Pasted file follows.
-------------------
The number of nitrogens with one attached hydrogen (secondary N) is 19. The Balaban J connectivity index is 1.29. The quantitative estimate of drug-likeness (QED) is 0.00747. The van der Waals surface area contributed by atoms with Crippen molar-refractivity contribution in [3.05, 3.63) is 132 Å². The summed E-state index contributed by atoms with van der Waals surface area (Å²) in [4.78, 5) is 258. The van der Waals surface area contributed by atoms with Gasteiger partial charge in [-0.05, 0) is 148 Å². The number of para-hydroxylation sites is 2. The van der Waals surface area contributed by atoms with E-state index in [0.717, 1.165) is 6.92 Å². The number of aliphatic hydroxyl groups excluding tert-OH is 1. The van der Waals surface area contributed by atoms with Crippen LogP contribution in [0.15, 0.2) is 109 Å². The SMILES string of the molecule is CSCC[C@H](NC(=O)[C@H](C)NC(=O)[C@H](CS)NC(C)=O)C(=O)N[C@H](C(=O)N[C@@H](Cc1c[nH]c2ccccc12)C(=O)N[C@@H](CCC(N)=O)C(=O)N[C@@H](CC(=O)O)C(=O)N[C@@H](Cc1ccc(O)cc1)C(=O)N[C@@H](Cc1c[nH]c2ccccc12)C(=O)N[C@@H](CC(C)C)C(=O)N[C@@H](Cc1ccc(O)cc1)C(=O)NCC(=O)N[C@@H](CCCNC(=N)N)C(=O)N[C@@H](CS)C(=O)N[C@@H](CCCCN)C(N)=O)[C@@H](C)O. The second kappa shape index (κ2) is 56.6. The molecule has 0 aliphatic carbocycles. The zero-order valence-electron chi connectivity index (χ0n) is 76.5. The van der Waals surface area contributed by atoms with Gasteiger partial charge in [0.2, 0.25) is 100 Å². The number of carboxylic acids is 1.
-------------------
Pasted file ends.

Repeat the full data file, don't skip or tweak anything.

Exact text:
The number of nitrogens with one attached hydrogen (secondary N) is 19. The Balaban J connectivity index is 1.29. The quantitative estimate of drug-likeness (QED) is 0.00747. The van der Waals surface area contributed by atoms with Crippen molar-refractivity contribution in [3.05, 3.63) is 132 Å². The summed E-state index contributed by atoms with van der Waals surface area (Å²) in [4.78, 5) is 258. The van der Waals surface area contributed by atoms with Gasteiger partial charge in [-0.05, 0) is 148 Å². The number of para-hydroxylation sites is 2. The van der Waals surface area contributed by atoms with E-state index in [0.717, 1.165) is 6.92 Å². The number of aliphatic hydroxyl groups excluding tert-OH is 1. The van der Waals surface area contributed by atoms with Crippen LogP contribution in [0.15, 0.2) is 109 Å². The SMILES string of the molecule is CSCC[C@H](NC(=O)[C@H](C)NC(=O)[C@H](CS)NC(C)=O)C(=O)N[C@H](C(=O)N[C@@H](Cc1c[nH]c2ccccc12)C(=O)N[C@@H](CCC(N)=O)C(=O)N[C@@H](CC(=O)O)C(=O)N[C@@H](Cc1ccc(O)cc1)C(=O)N[C@@H](Cc1c[nH]c2ccccc12)C(=O)N[C@@H](CC(C)C)C(=O)N[C@@H](Cc1ccc(O)cc1)C(=O)NCC(=O)N[C@@H](CCCNC(=N)N)C(=O)N[C@@H](CS)C(=O)N[C@@H](CCCCN)C(N)=O)[C@@H](C)O. The second kappa shape index (κ2) is 56.6. The molecule has 0 aliphatic carbocycles. The zero-order valence-electron chi connectivity index (χ0n) is 76.5. The van der Waals surface area contributed by atoms with Gasteiger partial charge in [0.2, 0.25) is 100 Å². The number of carboxylic acids is 1.